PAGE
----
February 07, 2022
The Benefits of Using a Balance Sheet As a Business Owner
One notable financial document that all business owners should utilize is a balance sheet, which can be used to monitor your business’s financial health. Balance sheets are used internally to guide management decisions. Externally, they can be used to report your business’s financial status to lending institutions, investors, and other stakeholders. Also known as statements of financial position, balance sheets reveal what you own (your total assets). They also show what you owe (your total liabilities) at a specific point in time. The difference — shareholders equity — is your company’s net worth. Diligently tracking your company’s finances can help you identify potential issues before they turn into major problems. In fact, 29 percent of small businesses fail due to lack of cash flow. This is an issue that may be avoided through proper reporting. Ultimately, a balance sheet provides the financial information you need to sustain and grow your business over time. Creating a balance sheet doesn’t need to be complicated, and its benefits can be far-reaching. Without one in place, it may be challenging to manage your small business finances and make adjustments as needed. In this blog post, we’ll review three notable advantages of utilizing balance sheets so that your business can reap the benefits. After reading this helpful guide, you'll have a clear understanding of why utilizing a balance sheet can benefit your small business's finances, and why not having one can be detrimental. If you want access to more business blog posts like this one, click the link below to subscribe to our free newsletter:
What Are the Benefits of Balance Sheets?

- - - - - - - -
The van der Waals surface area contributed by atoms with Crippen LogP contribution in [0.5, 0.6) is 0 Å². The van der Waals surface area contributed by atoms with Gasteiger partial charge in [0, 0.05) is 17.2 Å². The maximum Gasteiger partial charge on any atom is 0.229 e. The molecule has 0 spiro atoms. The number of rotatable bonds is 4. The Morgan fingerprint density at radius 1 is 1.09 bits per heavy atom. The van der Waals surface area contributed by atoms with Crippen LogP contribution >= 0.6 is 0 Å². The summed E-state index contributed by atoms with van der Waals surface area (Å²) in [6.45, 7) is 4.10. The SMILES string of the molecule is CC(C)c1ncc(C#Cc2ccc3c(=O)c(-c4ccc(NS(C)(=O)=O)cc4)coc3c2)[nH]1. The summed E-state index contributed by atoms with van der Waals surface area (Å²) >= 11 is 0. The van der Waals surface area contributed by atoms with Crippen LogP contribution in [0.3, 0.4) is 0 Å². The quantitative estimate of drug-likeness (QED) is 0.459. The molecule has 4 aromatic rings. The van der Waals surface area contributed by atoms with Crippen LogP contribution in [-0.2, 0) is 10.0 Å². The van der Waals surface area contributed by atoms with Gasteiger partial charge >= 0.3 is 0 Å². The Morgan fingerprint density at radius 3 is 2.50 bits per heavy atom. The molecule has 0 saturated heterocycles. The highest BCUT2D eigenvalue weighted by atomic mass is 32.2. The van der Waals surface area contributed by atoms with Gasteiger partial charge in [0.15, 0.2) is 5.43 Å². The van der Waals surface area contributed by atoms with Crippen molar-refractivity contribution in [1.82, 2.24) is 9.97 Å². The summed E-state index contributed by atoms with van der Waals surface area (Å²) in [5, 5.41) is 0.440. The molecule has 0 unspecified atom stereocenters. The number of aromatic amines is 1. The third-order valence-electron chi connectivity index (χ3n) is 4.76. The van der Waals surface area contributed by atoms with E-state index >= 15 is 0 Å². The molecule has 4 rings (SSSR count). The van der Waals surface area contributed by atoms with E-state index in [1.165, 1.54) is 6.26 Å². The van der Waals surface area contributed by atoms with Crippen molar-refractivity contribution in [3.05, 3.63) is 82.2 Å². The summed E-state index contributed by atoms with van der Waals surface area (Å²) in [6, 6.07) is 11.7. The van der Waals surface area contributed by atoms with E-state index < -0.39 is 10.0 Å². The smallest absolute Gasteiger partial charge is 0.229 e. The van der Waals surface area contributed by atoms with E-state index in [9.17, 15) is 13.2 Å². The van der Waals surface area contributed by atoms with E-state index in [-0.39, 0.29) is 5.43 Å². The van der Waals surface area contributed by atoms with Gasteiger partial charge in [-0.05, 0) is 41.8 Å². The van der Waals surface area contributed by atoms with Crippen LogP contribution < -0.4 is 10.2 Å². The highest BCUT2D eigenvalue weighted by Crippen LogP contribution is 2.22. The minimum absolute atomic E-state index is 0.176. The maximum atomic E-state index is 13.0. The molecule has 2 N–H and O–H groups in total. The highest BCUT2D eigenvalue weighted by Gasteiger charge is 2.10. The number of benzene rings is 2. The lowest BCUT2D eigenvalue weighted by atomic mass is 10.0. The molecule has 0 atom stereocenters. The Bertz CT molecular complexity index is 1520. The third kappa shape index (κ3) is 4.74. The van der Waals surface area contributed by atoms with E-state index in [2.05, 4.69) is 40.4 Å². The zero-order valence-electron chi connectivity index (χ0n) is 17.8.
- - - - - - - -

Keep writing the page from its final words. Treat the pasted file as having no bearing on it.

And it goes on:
1. Balance Sheets Determine Risk and ReturnA balance sheet succinctly lists your business’s assets and liabilities in one place. Current and long-term assets reflect your ability to generate cash and sustain business operations. In comparison, short and long-term debts prioritize your business’s financial obligations. Ideally, you should have more assets on your balance sheet than long term liabilities, indicating positive net worth. Comparing your current assets to current liabilities determines whether your business can cover its short-term obligations. If your current liabilities exceed your cash balance, your business may require additional working capital from outside sources. However, a balance sheet can also show you when your debt levels aren’t sustainable. If you have too much debt on your balance sheet, you may default on debt payments or be forced to declare bankruptcy. By using your balance sheet to identify these serious financial issues, you can avoid long-term financial problems.
2. This Report Can Be Used to Secure Business Loans and Other Types of Working CapitalYour balance sheet allows people outside of your company to quickly understand its financial condition. Most business lenders require a balance sheet to determine:
- How secure the business’s financial health has been over time.
- If the business owner has strong credit history.
- If the business has a proven track record of repaying debts on-time.
3. Business Balance Sheets Provides Helpful RatiosRatios are often used in analyzing how a small business is performing in terms of aspects such as: